Dear Winchester High School Families,
I hope that this newsletter finds you well and able to enjoy our beautiful fall displays that are so evident in our seasonal splendor. The view from my office overlooking the Griffin Museum is truly spectacular on any day, but this time of year, it is really stellar. I hope that you have time to get outside and enjoy the crisp fall weather that we have been enjoying for we all know that we may have a long winter of fireside and blanket nesting in store.
I can hardly believe that next week will mark the two month mark with my days at WHS. It is already starting to feel like my home away from home and the newness has definitely worn away for me. Though I am still struggling with the earlier wake up call as a night owl; much of my new role has not been such a change as I originally thought. Students have been the easiest part of my swap from Lynch to WHS. Our WHS students are really something. They are friendly, kind, respectful and truly fun to be around! I am enjoying every minute with them.
In my work that now spans over twenty-seven years with students, I have become interested in resiliency and wrote about the grit factor in last month’s newsletter. I also briefly highlighted the notion of Growth Mindset last month. This month, I want to offer more detail about my new passion-looking at student (and adult) motivation to learn. Last month, I introduced or perhaps re-introduced the concept of Growth Mindset and its ‘creator’ Carol Dweck. Carol, who is a professor Stanford, has spent her career researching and writing about the topic. Her 2006 book, Mindset: The New Psychology of Success is a international best seller. In it she offers the theory that individuals can be put on a continuum based on their mindset. Some believe that talent, skill or indeed success is based on innate ability while others believe that hard work, perseverance and growth can achieve comparable results. In a 2012 interview, Dweck defined both mindsets with the following:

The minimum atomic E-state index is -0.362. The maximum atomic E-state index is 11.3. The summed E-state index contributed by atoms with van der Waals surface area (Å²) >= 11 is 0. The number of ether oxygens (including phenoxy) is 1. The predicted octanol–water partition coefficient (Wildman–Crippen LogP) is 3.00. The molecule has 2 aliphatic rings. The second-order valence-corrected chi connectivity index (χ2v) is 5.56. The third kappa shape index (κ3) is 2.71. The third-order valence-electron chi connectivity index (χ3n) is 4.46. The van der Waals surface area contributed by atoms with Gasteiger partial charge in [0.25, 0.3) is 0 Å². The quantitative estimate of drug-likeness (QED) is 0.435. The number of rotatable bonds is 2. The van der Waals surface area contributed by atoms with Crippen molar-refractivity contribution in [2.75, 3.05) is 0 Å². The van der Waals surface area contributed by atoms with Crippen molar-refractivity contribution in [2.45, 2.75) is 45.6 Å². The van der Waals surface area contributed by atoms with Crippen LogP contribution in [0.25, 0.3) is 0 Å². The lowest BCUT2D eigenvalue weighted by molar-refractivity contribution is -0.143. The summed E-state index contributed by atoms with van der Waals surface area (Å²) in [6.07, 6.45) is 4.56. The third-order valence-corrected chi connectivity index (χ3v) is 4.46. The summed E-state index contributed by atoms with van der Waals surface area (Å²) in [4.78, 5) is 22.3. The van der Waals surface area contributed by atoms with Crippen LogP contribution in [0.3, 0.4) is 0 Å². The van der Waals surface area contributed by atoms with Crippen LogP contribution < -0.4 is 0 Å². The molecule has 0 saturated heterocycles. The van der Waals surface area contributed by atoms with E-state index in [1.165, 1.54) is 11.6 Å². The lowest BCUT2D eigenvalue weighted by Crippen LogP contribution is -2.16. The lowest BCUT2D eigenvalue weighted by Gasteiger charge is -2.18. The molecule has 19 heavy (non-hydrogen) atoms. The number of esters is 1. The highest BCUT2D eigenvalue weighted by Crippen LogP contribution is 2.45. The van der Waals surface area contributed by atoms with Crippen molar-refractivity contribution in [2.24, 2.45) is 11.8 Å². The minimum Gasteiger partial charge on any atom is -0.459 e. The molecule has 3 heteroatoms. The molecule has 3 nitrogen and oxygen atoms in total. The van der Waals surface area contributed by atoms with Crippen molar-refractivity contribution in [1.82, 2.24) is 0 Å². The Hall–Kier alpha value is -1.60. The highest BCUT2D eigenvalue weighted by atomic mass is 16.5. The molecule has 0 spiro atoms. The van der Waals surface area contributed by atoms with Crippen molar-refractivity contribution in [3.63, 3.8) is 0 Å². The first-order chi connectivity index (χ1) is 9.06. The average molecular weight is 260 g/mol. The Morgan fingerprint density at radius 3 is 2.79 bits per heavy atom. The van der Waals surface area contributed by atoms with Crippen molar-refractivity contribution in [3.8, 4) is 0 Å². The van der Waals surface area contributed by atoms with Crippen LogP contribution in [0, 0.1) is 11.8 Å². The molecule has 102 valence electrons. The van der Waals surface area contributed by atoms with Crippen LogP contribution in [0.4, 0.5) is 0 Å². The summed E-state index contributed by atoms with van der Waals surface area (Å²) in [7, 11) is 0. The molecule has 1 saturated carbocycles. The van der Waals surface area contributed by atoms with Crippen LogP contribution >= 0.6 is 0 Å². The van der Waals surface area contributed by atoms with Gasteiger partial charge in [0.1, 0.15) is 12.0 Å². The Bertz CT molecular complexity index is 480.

“In a fixed mindset, students believe that their basic abilities, their intelligence, their
talents are just fixed traits. They have a certain amount and that’s that, and then their
goal becomes to look smart all of the time and never look dumb. In a growth mindset,
students understand that their talents and abilities can be developed through effort, good
teaching and persistence. They don’t necessarily think everyone’s the same or anyone
can be Einstein but they believe everyone can get smarter if they work at it.”
I am a firm believer of hard work and growth. However the growth mindset isn’t just about effort. It is also about self-advocacy and seeking new strategies to utilize when one gets stuck. Effort is not enough on its own, students need to make a commitment to learn and improve.
So this month I challenge all of us to adopt a growth mindset in both ourselves and with others. If we encourage continuous growth and an ‘always learning’ mentality in ourselves then we can certainly model it for others. Productive struggle is good for soul…trust me.